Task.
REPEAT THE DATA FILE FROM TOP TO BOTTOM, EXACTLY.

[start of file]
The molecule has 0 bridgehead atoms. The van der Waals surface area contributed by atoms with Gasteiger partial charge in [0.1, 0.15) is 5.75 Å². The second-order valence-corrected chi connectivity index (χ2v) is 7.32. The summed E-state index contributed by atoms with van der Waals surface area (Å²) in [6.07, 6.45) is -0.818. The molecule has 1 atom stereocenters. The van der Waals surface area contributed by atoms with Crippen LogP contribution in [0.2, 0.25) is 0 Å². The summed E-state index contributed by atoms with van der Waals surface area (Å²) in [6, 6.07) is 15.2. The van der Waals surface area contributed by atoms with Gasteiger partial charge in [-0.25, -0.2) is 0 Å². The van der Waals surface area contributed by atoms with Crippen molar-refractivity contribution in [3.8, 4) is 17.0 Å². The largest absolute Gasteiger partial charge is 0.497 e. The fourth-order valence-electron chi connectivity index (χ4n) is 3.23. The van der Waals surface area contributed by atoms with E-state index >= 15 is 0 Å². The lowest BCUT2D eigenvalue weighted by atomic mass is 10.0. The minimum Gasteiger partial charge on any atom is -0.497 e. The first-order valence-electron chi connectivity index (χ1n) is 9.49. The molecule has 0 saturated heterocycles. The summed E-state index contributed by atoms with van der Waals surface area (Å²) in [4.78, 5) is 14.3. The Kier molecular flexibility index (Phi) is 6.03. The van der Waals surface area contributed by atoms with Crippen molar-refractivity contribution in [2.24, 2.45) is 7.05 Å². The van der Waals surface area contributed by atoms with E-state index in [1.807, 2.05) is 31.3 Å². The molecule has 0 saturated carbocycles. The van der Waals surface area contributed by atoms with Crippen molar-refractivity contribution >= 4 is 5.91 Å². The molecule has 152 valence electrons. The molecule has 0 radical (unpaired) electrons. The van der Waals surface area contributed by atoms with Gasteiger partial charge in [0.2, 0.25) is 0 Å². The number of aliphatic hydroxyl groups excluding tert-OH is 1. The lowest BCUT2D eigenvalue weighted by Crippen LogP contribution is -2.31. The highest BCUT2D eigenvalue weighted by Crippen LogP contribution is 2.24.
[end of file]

The molecule has 0 bridgehead atoms. The van der Waals surface area contributed by atoms with Gasteiger partial charge in [0.1, 0.15) is 5.75 Å². The second-order valence-corrected chi connectivity index (χ2v) is 7.32. The summed E-state index contributed by atoms with van der Waals surface area (Å²) in [6.07, 6.45) is -0.818. The molecule has 1 atom stereocenters. The van der Waals surface area contributed by atoms with Crippen LogP contribution in [0.2, 0.25) is 0 Å². The summed E-state index contributed by atoms with van der Waals surface area (Å²) in [6, 6.07) is 15.2. The van der Waals surface area contributed by atoms with Gasteiger partial charge in [-0.25, -0.2) is 0 Å². The van der Waals surface area contributed by atoms with Crippen molar-refractivity contribution in [3.8, 4) is 17.0 Å². The largest absolute Gasteiger partial charge is 0.497 e. The fourth-order valence-electron chi connectivity index (χ4n) is 3.23. The van der Waals surface area contributed by atoms with E-state index >= 15 is 0 Å². The lowest BCUT2D eigenvalue weighted by atomic mass is 10.0. The minimum Gasteiger partial charge on any atom is -0.497 e. The first-order valence-electron chi connectivity index (χ1n) is 9.49. The molecule has 0 saturated heterocycles. The summed E-state index contributed by atoms with van der Waals surface area (Å²) in [4.78, 5) is 14.3. The Kier molecular flexibility index (Phi) is 6.03. The van der Waals surface area contributed by atoms with Crippen molar-refractivity contribution in [2.24, 2.45) is 7.05 Å². The van der Waals surface area contributed by atoms with E-state index in [1.807, 2.05) is 31.3 Å². The molecule has 0 saturated carbocycles. The van der Waals surface area contributed by atoms with Crippen molar-refractivity contribution >= 4 is 5.91 Å². The molecule has 152 valence electrons. The molecule has 0 radical (unpaired) electrons. The van der Waals surface area contributed by atoms with Gasteiger partial charge in [0.2, 0.25) is 0 Å². The number of aliphatic hydroxyl groups excluding tert-OH is 1. The lowest BCUT2D eigenvalue weighted by Crippen LogP contribution is -2.31. The highest BCUT2D eigenvalue weighted by Crippen LogP contribution is 2.24.